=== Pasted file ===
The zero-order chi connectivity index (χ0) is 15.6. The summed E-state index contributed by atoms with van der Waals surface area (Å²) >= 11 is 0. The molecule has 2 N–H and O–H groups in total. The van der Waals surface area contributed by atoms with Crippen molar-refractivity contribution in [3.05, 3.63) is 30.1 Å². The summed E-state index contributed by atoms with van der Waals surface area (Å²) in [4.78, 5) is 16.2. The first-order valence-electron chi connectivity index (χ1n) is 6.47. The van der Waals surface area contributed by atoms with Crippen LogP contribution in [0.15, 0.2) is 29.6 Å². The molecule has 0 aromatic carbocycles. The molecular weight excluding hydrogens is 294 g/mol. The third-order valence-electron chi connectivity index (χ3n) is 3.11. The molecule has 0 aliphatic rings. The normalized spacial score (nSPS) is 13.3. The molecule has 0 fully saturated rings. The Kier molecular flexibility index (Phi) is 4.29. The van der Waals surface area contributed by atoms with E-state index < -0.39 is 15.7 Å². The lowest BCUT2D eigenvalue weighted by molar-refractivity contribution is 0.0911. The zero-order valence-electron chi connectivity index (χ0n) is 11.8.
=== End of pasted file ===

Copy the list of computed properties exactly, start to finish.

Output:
The zero-order chi connectivity index (χ0) is 15.6. The summed E-state index contributed by atoms with van der Waals surface area (Å²) >= 11 is 0. The molecule has 2 N–H and O–H groups in total. The van der Waals surface area contributed by atoms with Crippen molar-refractivity contribution in [3.05, 3.63) is 30.1 Å². The summed E-state index contributed by atoms with van der Waals surface area (Å²) in [4.78, 5) is 16.2. The first-order valence-electron chi connectivity index (χ1n) is 6.47. The van der Waals surface area contributed by atoms with Crippen LogP contribution in [0.15, 0.2) is 29.6 Å². The molecule has 0 aromatic carbocycles. The molecular weight excluding hydrogens is 294 g/mol. The third-order valence-electron chi connectivity index (χ3n) is 3.11. The molecule has 0 aliphatic rings. The normalized spacial score (nSPS) is 13.3. The molecule has 0 fully saturated rings. The Kier molecular flexibility index (Phi) is 4.29. The van der Waals surface area contributed by atoms with E-state index < -0.39 is 15.7 Å². The lowest BCUT2D eigenvalue weighted by molar-refractivity contribution is 0.0911. The zero-order valence-electron chi connectivity index (χ0n) is 11.8.